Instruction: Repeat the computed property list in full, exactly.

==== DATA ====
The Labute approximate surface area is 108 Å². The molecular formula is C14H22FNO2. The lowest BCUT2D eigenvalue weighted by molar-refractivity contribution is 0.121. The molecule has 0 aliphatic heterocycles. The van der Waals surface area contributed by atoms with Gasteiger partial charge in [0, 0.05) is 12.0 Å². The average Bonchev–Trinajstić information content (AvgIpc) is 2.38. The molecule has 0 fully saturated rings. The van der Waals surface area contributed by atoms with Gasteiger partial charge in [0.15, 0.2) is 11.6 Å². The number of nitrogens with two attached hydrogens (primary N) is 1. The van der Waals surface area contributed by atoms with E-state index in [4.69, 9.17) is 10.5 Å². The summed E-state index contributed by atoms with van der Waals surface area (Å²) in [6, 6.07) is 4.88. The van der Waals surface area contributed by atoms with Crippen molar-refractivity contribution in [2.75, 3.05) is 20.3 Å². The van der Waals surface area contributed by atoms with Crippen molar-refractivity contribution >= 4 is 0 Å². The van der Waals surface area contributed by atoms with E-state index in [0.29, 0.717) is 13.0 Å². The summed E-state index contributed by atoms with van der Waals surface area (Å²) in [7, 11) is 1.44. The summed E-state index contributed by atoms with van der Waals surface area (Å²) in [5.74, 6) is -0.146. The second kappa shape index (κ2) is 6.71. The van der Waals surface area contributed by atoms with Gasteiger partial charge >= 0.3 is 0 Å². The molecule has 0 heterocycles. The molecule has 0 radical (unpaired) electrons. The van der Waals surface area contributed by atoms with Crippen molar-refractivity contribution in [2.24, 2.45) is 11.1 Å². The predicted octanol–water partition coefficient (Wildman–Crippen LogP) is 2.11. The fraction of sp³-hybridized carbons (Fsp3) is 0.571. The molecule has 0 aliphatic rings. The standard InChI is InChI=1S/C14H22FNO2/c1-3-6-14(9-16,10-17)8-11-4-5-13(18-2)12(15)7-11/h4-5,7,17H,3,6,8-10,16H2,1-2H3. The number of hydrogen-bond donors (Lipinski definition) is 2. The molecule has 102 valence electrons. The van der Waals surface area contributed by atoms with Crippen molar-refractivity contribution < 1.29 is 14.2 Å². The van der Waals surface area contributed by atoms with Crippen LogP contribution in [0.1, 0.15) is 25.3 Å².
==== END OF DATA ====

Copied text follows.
The Labute approximate surface area is 108 Å². The molecular formula is C14H22FNO2. The lowest BCUT2D eigenvalue weighted by molar-refractivity contribution is 0.121. The molecule has 0 aliphatic heterocycles. The van der Waals surface area contributed by atoms with Gasteiger partial charge in [0, 0.05) is 12.0 Å². The average Bonchev–Trinajstić information content (AvgIpc) is 2.38. The molecule has 0 fully saturated rings. The van der Waals surface area contributed by atoms with Gasteiger partial charge in [0.15, 0.2) is 11.6 Å². The number of nitrogens with two attached hydrogens (primary N) is 1. The van der Waals surface area contributed by atoms with E-state index in [4.69, 9.17) is 10.5 Å². The summed E-state index contributed by atoms with van der Waals surface area (Å²) in [6, 6.07) is 4.88. The van der Waals surface area contributed by atoms with Crippen molar-refractivity contribution in [2.75, 3.05) is 20.3 Å². The van der Waals surface area contributed by atoms with Crippen molar-refractivity contribution >= 4 is 0 Å². The van der Waals surface area contributed by atoms with E-state index in [0.29, 0.717) is 13.0 Å². The summed E-state index contributed by atoms with van der Waals surface area (Å²) in [7, 11) is 1.44. The summed E-state index contributed by atoms with van der Waals surface area (Å²) in [5.74, 6) is -0.146. The second kappa shape index (κ2) is 6.71. The van der Waals surface area contributed by atoms with Gasteiger partial charge >= 0.3 is 0 Å². The molecule has 0 heterocycles. The molecule has 0 radical (unpaired) electrons. The van der Waals surface area contributed by atoms with Crippen molar-refractivity contribution in [2.24, 2.45) is 11.1 Å². The predicted octanol–water partition coefficient (Wildman–Crippen LogP) is 2.11. The fraction of sp³-hybridized carbons (Fsp3) is 0.571. The molecule has 0 aliphatic rings. The standard InChI is InChI=1S/C14H22FNO2/c1-3-6-14(9-16,10-17)8-11-4-5-13(18-2)12(15)7-11/h4-5,7,17H,3,6,8-10,16H2,1-2H3. The number of hydrogen-bond donors (Lipinski definition) is 2. The molecule has 102 valence electrons. The van der Waals surface area contributed by atoms with Crippen molar-refractivity contribution < 1.29 is 14.2 Å². The van der Waals surface area contributed by atoms with Crippen LogP contribution in [0.1, 0.15) is 25.3 Å².